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Can a closed form solution for the following integral be found: $$\int_0^\infty \arctan^2 \left (\frac{2x}{1 + x^2} \right ) \, dx\,?$$

I have tried all the standard tricks such as integration by parts, various substitutions, and parametric differentiation (Feynman's trick), but all to no avail.

An attempt is letting $$f(t):=\int_0^\infty\,\arctan^2\left(\frac{2tx}{1+x^2}\right)\,\text{d}x\,.$$ Therefore, $$f'(t)=\int_0^\infty\,\frac{8x^2(x^2+1)}{\big(x^4+2(2t^2+1)x^2+1\big)^2}\,\left(1+x^2-4tx\arctan\left(\frac{2tx}{1+x^2}\right)^{\vphantom{a^2}}\right)\,\text{d}x\,.$$ This doesn't seem to go anywhere. Help!

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    $\begingroup$ I would suggest looking into using residues to solve integrals of this sort. Perhaps it is not applicable in your case (it's been a year since I've used them), but it is worthwhile to know of them if you often perform such integrations. $\endgroup$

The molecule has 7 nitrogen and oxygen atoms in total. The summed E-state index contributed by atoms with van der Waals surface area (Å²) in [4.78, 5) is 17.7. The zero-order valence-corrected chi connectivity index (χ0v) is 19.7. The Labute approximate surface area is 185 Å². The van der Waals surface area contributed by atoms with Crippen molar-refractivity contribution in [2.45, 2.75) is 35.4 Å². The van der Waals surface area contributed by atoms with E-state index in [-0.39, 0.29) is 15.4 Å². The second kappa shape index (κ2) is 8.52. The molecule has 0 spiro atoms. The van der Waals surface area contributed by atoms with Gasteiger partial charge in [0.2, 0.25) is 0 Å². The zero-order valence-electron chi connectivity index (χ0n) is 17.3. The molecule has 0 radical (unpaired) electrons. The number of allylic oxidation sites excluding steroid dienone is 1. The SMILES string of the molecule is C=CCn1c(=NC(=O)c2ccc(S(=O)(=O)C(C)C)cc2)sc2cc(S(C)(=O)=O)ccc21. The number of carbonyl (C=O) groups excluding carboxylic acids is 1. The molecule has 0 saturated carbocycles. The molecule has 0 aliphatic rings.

– Kraigolas
    Jun 4 '20 at 4:57
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$$I=\int_0^\infty \arctan^2 \left (\frac{2x}{x^2 + 1} \right ) dx\overset{IBP}=4\int_0^\infty \frac{x(x^2-1)\arctan\left(\frac{2x}{x^2+1}\right)}{x^4+6x^2+1}dx$$ We have that: $$4\int\frac{x(x^2-1)}{x^4+6x^2+1}dx=(\sqrt 2 +1)\ln(x^2+(\sqrt 2+1)^2)-(\sqrt 2-1)\ln(x^2+(\sqrt 2-1)^2)$$ $$\frac{d}{dx}\arctan\left(\frac{2x}{x^2+1}\right)=\frac12\left(\frac{\sqrt 2+1}{x^2+(\sqrt 2+1)^2}-\frac{\sqrt 2-1}{x^2+(\sqrt 2-1)^2}\right)$$ Thus integrating by parts again and simplifying we obtain: $$I=\int_0^\infty \frac{(\sqrt 2+1)^2 \ln(x^2+(\sqrt 2+1)^2)}{x^2+(\sqrt 2+1)^2}dx+\int_0^\infty \frac{(\sqrt 2-1)^2 \ln(x^2+(\sqrt 2-1)^2)}{x^2+(\sqrt 2-1)^2}dx$$ $$-\int_0^\infty \frac{\ln(x^2+(\sqrt 2-1)^2)}{x^2+(\sqrt 2+1)^2}dx-\int_0^\infty \frac{\ln(x^2+(\sqrt 2+1)^2)}{x^2+(\sqrt 2-1)^2)}dx$$ From here we have the following result: $$\int_0^\infty \frac{\ln(x^2+a^2)}{x^2+b^2}dx=\frac{\pi}{b}\ln(a+b), \ a,b>0$$ So using this result and with some algebra everything simplifies to: $$\boxed{\int_0^\infty \arctan^2 \left (\frac{2x}{x^2 + 1} \right ) dx=2\pi \ln(1+\sqrt 2)-\sqrt 2\pi \ln 2}$$

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    $\begingroup$ Nice solution! (+1) Using the same technique, we also get $$\int_{0}^{\infty}\arctan^2\left(\frac{2rt}{1+t^2}\right)\,\mathrm{d}t=2\pi\left(r\log\left(\sqrt{r^2+1}+r\right)-\sqrt{r^2+1}\log\sqrt{r^2+1}\right).$$ $\endgroup$ Jun 4 '20 at 10:38
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Here is a solution based on Fubini's theorem.